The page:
Between Shades Of Gray Review: Contemplative, Full Of Research & A Must Read

Was it harder to die or harder to be the one to who survived?

When I came across this book for the first time, I thought it’d be just another romantic novels with the protagonist being seperated by her father, literally trafficked into slavery. What I thought would be a silly romance, with a kid immersed in her drawings, turned out to be exactly opposite.

So this is what really happens in the book. At the initial stage of WWII, the Soviet Union invades various Baltic states of  Estonia, Latvia and Lithuania. In 1941, Lina, along with her mother and little brother, are captured and bu train cars taken to various places. Held as prisoners for 25 years and treated as filthy pigs, thousands of people work very hard in excruciating circumstances to get a one time ration, which doesn’t even fill their bellies. The struggle, the behaviour and the injustice pointed towards these people has been documented in this novel.

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Between Shades Of Gray isn’t a total work of fiction. A similar, rather worse or even intense and turbulent times were seen by the civilians. Ruta Sepetys interviewed them and collected a lot of information in Lithuania. Her epilogue and acknowledgement speaks for itself. What is very intriguing is, the whole coverage of the story happens through the eyes of Lina, the 15 year old girl. The story is very sad, set in harsh times, but very beautiful at the same time.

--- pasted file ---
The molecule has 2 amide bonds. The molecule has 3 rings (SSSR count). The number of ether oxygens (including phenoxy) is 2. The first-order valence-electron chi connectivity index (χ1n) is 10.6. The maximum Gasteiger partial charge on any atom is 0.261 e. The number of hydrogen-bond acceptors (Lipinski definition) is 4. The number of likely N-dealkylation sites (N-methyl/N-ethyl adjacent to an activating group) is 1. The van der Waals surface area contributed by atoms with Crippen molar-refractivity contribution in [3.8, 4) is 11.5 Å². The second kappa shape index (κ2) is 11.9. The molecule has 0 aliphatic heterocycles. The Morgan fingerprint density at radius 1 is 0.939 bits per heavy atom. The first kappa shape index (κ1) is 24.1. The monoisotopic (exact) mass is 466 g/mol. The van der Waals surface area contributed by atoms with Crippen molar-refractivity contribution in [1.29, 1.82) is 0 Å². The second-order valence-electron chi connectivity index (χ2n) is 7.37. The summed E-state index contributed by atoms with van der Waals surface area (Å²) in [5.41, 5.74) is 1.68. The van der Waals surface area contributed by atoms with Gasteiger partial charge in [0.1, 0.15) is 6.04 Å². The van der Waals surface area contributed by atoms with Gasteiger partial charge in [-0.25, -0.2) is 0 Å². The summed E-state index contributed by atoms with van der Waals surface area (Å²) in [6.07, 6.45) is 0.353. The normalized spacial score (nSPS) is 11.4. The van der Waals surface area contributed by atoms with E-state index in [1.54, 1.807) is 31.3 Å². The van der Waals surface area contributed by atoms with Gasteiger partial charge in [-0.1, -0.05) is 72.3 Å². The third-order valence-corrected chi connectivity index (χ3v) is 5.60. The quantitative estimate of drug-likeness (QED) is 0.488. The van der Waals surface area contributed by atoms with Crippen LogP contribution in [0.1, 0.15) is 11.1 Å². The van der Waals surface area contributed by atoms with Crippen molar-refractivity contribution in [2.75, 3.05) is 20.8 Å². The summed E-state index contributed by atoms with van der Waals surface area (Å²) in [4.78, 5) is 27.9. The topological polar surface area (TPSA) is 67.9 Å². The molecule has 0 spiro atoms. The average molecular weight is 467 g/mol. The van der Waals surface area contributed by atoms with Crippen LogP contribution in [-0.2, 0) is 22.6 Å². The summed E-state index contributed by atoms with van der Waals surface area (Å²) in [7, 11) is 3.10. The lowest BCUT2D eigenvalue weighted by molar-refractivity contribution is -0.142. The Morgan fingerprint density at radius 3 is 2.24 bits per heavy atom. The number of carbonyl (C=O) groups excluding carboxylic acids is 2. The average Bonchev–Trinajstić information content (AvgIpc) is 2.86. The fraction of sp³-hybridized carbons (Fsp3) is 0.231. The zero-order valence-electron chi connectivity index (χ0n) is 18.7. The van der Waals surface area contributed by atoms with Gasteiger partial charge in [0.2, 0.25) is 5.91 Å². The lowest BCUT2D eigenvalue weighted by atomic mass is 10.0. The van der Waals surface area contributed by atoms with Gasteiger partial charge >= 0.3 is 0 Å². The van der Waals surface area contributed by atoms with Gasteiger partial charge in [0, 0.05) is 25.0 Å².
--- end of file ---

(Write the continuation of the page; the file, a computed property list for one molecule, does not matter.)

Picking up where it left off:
I was particularly amused by the part where Andrius scribbles a few sentences on the pages of the copy of Dombey and Son. Another notable conversation of Lina was, when her father explains that, as the kite goes higher and higher in the sky so do the people when they die. Their spirit soars up in the blue sky and that they are always watching. And then Lina’s brother says, “Maybe Grandma found the kite.”

The Final Word:

Ruta Sepetys tells the tale of an entourage going through innumerable perils and how they strive to survive at every edge, maintaining unity at all times. Though it’s an inviting story to read, it is written in a manner which fails to hit the nerves most of the times. It comes of as a very light material describing much patrifying and difficult moments.

Another deficiency I felt in Between Shades Of Gray was that, it was a petty book. A lot more should have been covered. Watching the world through the eyes of a little girl somewhat makes the intensity of the book. Having said that, I think this is a work to be read by every reader.

My Rating: 4/5

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